Osteoporosis is a disease characterized by low bone mass and structural deterioration of bone tissue, which can lead to an increase in fractures. Worldwide, osteoporosis affects an estimated 200 million women according to the International Osteoporosis Foundation (IOF). Many individuals may have osteoporosis but do not know it. The Office of the Surgeon General of the United States has said that based on survey results by The National Health and Nutrition Examination Survey, testing at the hip showed that four times as many men (four percent) and 2.5 times as many women (26%) actually had osteoporosis than reported that they had the disease. All bones become more fragile and susceptible to fracture as the disease progresses. People tend to be unaware that their bones are getting weaker, and a person with osteoporosis can fracture a bone from even a minor fall.
Fractures due to osteoporosis are most likely to occur in the hip, spine and wrist. In 2000, there were an estimated 9 million new osteoporotic fractures, of which 1.6 million were at the hip, 1.7 million were at the forearm and 1.4 million were clinical vertebral fractures. According to the IOF, hip fractures cause the most morbidity among types of osteoporotic fractures and can lead to lasting immobility. The IOF has estimated that by 2050 the number of hip fractures could reach between 4.5 and 6.3 million. According to the National Osteoporosis Foundation (NOF):
The debilitating effects of osteoporosis have substantial costs. Loss of mobility, admission to nursing homes and dependence on caregivers are all common consequences of osteoporosis. The risk of subsequent fractures increases by 86% for those with a fracture. The NOF has estimated that osteoporosis-related fractures were responsible for $19 billion in costs in 2005.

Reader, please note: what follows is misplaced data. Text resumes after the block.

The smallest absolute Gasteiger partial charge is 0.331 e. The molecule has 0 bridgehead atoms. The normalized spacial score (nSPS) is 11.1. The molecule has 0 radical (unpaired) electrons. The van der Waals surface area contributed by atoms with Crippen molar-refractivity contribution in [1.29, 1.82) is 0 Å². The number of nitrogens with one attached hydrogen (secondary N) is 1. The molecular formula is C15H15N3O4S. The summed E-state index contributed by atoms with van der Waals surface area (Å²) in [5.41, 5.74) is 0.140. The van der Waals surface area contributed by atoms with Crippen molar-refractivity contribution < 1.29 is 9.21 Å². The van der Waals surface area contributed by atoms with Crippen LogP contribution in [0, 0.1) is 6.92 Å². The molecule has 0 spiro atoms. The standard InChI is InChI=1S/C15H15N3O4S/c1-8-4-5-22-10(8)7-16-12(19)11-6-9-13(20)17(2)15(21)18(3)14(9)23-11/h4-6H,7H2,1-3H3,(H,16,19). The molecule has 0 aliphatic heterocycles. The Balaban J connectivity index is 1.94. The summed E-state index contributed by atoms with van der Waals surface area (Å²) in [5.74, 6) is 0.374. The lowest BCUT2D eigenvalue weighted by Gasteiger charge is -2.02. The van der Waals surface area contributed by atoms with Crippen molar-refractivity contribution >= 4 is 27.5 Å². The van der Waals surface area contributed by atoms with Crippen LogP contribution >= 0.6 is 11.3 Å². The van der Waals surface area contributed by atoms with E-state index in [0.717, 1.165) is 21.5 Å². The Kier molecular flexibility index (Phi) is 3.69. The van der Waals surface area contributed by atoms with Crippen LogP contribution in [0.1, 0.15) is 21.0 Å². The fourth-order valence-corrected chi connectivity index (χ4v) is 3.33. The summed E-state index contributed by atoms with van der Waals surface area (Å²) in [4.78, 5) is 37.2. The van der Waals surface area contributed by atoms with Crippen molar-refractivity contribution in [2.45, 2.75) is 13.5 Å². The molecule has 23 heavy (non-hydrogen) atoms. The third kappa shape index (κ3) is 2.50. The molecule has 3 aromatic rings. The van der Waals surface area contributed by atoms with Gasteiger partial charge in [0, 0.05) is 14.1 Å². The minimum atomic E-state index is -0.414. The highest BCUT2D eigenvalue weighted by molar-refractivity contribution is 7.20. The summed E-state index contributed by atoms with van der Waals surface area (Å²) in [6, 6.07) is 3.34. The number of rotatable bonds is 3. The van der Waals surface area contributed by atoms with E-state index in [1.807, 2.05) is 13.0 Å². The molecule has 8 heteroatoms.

The prevalence of osteoporosis is growing and, according to the NOF, is significantly under-recognized and under-treated in the population. While the aging of the population is a primary driver of an increase in cases, osteoporosis is also increasing from the use of drugs that induce bone loss, such as chronic use of glucocorticoids, aromatase inhibitors that are increasingly used for breast cancer and the hormone therapies used for prostate cancer.
The range of treatment and prevention options for osteoporosis has expanded in recent years from anti-resorptive drugs that act to prevent bone loss by blocking bone resorption, which is the process by which bone is broken down in the body and the resulting minerals, including calcium, are released into the blood, to include bisphosphonates, SERMs, calcitonins, and most recently in 2010, a genetic-based therapy known as receptor activator of nuclear factor kappa-B ligand, known as a RANKL inhibitor. Bisphosphonates remain the current standard of care, led by Actonel, Boniva, and Fosamax. Generic versions of Fosamax (alendronate) became available in the United States in 2008 and have now gained market share from branded oral bisphosphonates.
The only anabolic drug approved in the United States for osteoporosis is Forteo, which was approved by the FDA in December 2002. In 2011, the medical journal, Osteoporosis International, published results of a study indicating that patients' preferences for osteoporosis medications are strongly influenced by the mode of administration. In particular, when given the choice of subcutaneously injected Forteo versus other therapies, patients preferred the alternative drugs over Forteo, which requires once-daily, self-administered injections and must be refrigerated for storage between uses. Radius is seeking to optimize patient outcomes with improved treatment compliance with a bone anabolic drug that offers an alternative to daily injection, is stable at room temperature and requires a shorter treatment duration, such as BA058 Microneedle Patch.